- What is pramoxine, and how does it work (mechanism of action)?
- Is it available as a generic drug?
- Do I need a prescription for pramoxine?
- What are the uses for pramoxine?
- What are the side effects and adverse effects of pramoxine?
- What is the dosage for pramoxine?
- Which drugs or supplements interact with this medication?
- What brand names are available for pramoxine?
- Is this drug safe to use during pregnancy or while breastfeeding?
- What else should I know about pramoxine?
What is pramoxine, and how does it work (mechanism of action)?
Pramoxine is a topical (used on the skin) anesthetic (numbing agent). Topical anesthetics are chemicals that interfere with the function of the nerves that sense pain. Pramoxine may be used in persons who are allergic to other local anesthetics such as lidocaine, procaine, or benzocaine.
Do I need a prescription for pramoxine?
Yes, you need a prescription from your doctor or other health care professional to obtain this medication.
What are the uses for pramoxine?
What are the side effects and adverse effects of pramoxine?
In some patients, pramoxine may act as a "sensitizer," and:
- Worsen skin conditions
- Cause burning
- Cause stinging
What is the dosage for pramoxine?
- Apply one dose topically to the affected areas 3 to 4 times per day.
- This drug is intended only for external use and should not be applied to open cuts or wounds or damaged skin.
- If the condition does not improve after 7 days of use, a doctor, pharmacist, or other health care professional should be consulted.
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Which drugs or supplements interact with this medication?
There are no drug interactions listed for this medication.
What brand names are available for pramoxine?
There are numerous brand names for pramoxine, far too many to list here. Examples include:
- Sarna Sensitive
The brand Anti-Itch has been discontinued in the US.
Is this drug safe to use during pregnancy or while breastfeeding?
What else should I know about pramoxine?
This medication is available in formulations of:
- Topical Cream: 1%
- Topical Gel: 1%
- Topical Lotion: 1%
- Topical Spray: 1%
Keep this medication stored at room temperature, 15 C-30 C (59 F-86 F).
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- Insect bites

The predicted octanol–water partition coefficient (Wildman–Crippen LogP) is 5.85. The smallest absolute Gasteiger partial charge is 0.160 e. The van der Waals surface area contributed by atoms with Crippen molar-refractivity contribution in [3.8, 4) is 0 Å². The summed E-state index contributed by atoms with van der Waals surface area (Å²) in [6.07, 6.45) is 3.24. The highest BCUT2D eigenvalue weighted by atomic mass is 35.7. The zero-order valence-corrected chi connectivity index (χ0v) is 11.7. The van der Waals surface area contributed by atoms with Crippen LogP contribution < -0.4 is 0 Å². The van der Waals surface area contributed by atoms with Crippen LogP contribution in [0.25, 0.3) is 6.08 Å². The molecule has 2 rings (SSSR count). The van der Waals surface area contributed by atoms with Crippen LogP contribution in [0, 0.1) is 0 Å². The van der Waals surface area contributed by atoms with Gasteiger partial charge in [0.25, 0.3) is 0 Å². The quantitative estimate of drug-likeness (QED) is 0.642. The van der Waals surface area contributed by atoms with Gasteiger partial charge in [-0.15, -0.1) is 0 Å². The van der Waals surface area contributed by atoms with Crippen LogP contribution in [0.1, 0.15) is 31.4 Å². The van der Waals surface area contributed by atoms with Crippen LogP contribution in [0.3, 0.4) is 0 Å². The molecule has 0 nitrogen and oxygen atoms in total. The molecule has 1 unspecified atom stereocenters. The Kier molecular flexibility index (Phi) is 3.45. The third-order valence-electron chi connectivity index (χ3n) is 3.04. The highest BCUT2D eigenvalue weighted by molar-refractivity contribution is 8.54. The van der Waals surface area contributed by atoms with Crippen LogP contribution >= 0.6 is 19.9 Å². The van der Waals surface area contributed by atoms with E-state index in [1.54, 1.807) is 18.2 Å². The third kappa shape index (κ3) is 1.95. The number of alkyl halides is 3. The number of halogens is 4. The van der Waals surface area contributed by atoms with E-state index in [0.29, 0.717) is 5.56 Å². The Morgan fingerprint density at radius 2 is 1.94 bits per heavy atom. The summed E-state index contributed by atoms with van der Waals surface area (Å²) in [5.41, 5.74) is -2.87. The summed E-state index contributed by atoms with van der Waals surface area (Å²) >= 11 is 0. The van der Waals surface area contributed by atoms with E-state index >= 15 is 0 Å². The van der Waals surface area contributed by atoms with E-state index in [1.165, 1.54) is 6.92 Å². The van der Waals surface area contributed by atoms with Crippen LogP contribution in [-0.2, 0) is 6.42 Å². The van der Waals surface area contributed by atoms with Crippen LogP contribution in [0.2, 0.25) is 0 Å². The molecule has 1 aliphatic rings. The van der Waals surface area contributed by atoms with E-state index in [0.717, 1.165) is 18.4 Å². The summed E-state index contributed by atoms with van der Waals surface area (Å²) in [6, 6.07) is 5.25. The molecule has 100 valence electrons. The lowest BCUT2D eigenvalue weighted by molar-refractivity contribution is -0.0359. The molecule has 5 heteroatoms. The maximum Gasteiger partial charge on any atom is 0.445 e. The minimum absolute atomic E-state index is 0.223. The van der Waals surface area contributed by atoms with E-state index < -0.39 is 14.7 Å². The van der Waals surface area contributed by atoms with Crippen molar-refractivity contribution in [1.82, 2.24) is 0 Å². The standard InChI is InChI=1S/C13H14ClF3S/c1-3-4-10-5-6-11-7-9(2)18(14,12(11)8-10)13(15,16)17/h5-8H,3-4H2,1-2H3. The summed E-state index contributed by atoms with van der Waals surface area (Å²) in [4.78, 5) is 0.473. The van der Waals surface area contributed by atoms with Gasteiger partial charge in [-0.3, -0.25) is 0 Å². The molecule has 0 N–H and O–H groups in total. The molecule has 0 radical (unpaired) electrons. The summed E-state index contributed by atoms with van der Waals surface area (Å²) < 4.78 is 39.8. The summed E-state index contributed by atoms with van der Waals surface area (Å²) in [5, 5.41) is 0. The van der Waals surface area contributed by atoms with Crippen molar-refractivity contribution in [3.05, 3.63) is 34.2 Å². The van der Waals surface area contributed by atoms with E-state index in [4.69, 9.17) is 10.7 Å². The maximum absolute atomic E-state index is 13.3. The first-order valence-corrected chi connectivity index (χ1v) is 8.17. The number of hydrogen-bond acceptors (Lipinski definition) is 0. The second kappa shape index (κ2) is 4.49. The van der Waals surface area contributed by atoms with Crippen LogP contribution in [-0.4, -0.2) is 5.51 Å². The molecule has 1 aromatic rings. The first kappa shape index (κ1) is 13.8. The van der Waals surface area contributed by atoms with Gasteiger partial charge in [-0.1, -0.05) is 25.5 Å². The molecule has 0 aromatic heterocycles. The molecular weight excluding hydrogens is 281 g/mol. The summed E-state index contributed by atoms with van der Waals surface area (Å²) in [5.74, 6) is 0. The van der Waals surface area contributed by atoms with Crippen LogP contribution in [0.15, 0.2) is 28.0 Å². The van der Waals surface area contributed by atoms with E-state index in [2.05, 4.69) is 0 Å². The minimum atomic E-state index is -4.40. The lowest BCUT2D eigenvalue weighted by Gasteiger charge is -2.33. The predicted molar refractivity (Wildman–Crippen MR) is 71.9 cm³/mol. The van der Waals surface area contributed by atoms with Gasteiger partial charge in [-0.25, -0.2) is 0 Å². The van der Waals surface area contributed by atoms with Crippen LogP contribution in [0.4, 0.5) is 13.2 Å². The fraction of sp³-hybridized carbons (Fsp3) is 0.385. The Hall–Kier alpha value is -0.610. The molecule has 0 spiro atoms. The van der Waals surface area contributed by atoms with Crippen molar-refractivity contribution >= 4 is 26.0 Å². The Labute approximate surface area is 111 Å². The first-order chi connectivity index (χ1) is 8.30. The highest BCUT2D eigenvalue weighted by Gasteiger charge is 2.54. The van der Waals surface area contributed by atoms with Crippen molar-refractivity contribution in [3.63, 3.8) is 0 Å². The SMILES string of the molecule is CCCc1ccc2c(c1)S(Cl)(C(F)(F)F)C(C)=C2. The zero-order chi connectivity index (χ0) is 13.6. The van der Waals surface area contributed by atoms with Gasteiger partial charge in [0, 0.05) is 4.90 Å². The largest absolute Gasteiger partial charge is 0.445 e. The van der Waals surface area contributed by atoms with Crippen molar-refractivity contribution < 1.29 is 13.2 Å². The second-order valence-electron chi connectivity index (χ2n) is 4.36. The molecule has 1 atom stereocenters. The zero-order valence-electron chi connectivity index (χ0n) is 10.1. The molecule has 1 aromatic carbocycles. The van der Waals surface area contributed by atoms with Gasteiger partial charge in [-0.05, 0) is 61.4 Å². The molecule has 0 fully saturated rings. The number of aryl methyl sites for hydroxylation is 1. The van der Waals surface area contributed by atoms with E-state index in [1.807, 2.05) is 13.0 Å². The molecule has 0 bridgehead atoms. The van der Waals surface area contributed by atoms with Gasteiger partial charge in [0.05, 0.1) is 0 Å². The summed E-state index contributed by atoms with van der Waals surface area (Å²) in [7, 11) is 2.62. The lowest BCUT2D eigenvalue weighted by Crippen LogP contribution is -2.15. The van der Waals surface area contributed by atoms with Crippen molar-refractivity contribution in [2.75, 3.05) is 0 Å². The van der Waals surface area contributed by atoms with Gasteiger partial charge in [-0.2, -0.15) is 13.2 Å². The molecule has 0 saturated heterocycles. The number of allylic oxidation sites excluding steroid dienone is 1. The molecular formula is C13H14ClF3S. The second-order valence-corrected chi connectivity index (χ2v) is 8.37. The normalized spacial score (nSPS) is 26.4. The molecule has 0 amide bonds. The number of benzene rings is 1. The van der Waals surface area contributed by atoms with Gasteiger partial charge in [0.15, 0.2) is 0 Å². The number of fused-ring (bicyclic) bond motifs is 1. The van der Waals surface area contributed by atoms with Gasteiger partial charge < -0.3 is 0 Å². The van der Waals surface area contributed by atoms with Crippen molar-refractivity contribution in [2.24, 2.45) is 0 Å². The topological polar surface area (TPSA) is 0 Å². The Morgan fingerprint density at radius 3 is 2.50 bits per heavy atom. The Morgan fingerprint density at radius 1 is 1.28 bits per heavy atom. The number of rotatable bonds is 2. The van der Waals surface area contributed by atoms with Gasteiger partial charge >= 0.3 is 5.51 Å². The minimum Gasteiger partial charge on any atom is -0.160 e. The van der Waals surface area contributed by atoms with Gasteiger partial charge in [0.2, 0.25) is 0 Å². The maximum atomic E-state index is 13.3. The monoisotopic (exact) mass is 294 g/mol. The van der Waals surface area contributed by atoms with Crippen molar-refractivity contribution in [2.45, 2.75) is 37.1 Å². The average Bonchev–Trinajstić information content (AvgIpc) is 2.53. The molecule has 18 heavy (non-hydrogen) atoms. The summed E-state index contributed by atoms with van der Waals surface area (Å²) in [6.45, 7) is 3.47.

- Poison ivy
- Poison sumac
- Vaginal itching
In some patients pramoxine may act as a "sensitizer" and cause side effects of:
- Worsening of the skin condition
- Burning or stinging of the skin
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Related Disease Conditions
An anal fissure is a small tear or cut in the skin lining of the anus. Pain and/or rectal bleeding during bowel movements are common symptoms of anal fissures. Treatment includes increasing liquid intake, using stool softeners, prescription medications, and surgery.
Burns (First Aid)
Burn types are based on their severity: first-degree burns, second-degree burns, and third-degree burns. First-degree burns are similar to a painful sunburn. The damage is more severe with second-degree burns, leading to blistering and more intense pain. The skin turns white and loses sensation with third-degree burns. Burn treatment depends upon the burn location, total burn area, and intensity of the burn.
Eczema is a general term for many types dermatitis (skin inflammation). Atopic dermatitis is the most common of the many types of eczema. Other types of eczema include: contact eczema, allergic contact eczema, seborrheic eczema, nummular eczema, stasis dermatitis, and dyshidrotic eczema.
Hemorrhoids (piles) are swollen veins in the rectum and anus. Causes include pregnancy, obesity, diarrhea, low-fiber diet, and prolonged sitting on the toilet. Treatment varies depending upon the severity of the hemorrhoids. Some treatment options include over-the-counter creams and suppositories, stool softeners, warm sitz baths, and hemorrhoidectomies.
Poison Ivy, Oak, and Sumac
Poison ivy, oak, and sumac contain a substance called urushiol, which causes a rash on people who come in contact with them. Symptoms and signs include a red, swollen, itchy, blistering, bumpy rash. Treatment involves rinsing the exposed area with water, taking antihistamines and over-the-counter pain medications, using topical treatments such as calamine lotion, and applying cool compresses.
Insect Sting Allergies
The majority of stinging insects in the United States are from bees, yellow jackets, hornets, wasps, and fire ants. Severity of reactions to stings varies greatly. Avoidance and prompt treatment are essential. In selected cases, allergy injection therapy is highly effective.
Hives (Urticaria & Angioedema)
Hives, also called urticaria, is a raised, itchy area of skin that is usually a sign of an allergic reaction. The allergy may be to food or medications, but usually the cause of the allergy (the allergen) is unknown.